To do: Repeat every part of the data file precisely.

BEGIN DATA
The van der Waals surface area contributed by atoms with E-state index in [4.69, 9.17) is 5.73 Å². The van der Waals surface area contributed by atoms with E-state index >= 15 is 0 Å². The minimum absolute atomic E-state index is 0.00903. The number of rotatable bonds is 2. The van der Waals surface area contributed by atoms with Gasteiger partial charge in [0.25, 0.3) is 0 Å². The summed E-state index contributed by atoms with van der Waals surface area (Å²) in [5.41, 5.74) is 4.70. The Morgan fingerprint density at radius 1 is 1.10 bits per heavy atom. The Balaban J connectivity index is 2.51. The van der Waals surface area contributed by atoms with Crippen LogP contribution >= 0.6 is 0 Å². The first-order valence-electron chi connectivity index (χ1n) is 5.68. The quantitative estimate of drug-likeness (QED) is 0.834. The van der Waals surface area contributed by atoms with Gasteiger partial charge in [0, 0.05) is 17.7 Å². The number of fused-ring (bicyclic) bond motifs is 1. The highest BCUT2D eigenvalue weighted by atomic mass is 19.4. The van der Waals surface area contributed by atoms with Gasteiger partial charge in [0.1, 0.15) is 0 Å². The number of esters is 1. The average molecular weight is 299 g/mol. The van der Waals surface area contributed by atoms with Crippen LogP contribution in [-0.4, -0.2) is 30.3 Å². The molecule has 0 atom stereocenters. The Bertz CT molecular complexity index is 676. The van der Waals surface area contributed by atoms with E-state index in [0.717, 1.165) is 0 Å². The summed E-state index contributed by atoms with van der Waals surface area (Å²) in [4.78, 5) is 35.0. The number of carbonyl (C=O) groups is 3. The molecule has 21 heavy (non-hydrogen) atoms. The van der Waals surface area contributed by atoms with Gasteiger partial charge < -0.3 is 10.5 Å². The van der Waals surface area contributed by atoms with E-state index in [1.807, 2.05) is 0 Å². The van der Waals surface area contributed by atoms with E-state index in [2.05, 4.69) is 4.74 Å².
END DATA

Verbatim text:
The van der Waals surface area contributed by atoms with E-state index in [4.69, 9.17) is 5.73 Å². The van der Waals surface area contributed by atoms with E-state index >= 15 is 0 Å². The minimum absolute atomic E-state index is 0.00903. The number of rotatable bonds is 2. The van der Waals surface area contributed by atoms with Gasteiger partial charge in [0.25, 0.3) is 0 Å². The summed E-state index contributed by atoms with van der Waals surface area (Å²) in [5.41, 5.74) is 4.70. The Morgan fingerprint density at radius 1 is 1.10 bits per heavy atom. The Balaban J connectivity index is 2.51. The van der Waals surface area contributed by atoms with Crippen LogP contribution >= 0.6 is 0 Å². The first-order valence-electron chi connectivity index (χ1n) is 5.68. The quantitative estimate of drug-likeness (QED) is 0.834. The van der Waals surface area contributed by atoms with Gasteiger partial charge in [0, 0.05) is 17.7 Å². The number of fused-ring (bicyclic) bond motifs is 1. The highest BCUT2D eigenvalue weighted by atomic mass is 19.4. The van der Waals surface area contributed by atoms with Gasteiger partial charge in [0.1, 0.15) is 0 Å². The number of esters is 1. The average molecular weight is 299 g/mol. The van der Waals surface area contributed by atoms with Crippen LogP contribution in [-0.4, -0.2) is 30.3 Å². The molecule has 0 atom stereocenters. The Bertz CT molecular complexity index is 676. The van der Waals surface area contributed by atoms with E-state index in [0.717, 1.165) is 0 Å². The summed E-state index contributed by atoms with van der Waals surface area (Å²) in [4.78, 5) is 35.0. The number of carbonyl (C=O) groups is 3. The molecule has 21 heavy (non-hydrogen) atoms. The van der Waals surface area contributed by atoms with Gasteiger partial charge < -0.3 is 10.5 Å². The van der Waals surface area contributed by atoms with E-state index in [1.807, 2.05) is 0 Å². The van der Waals surface area contributed by atoms with E-state index in [2.05, 4.69) is 4.74 Å².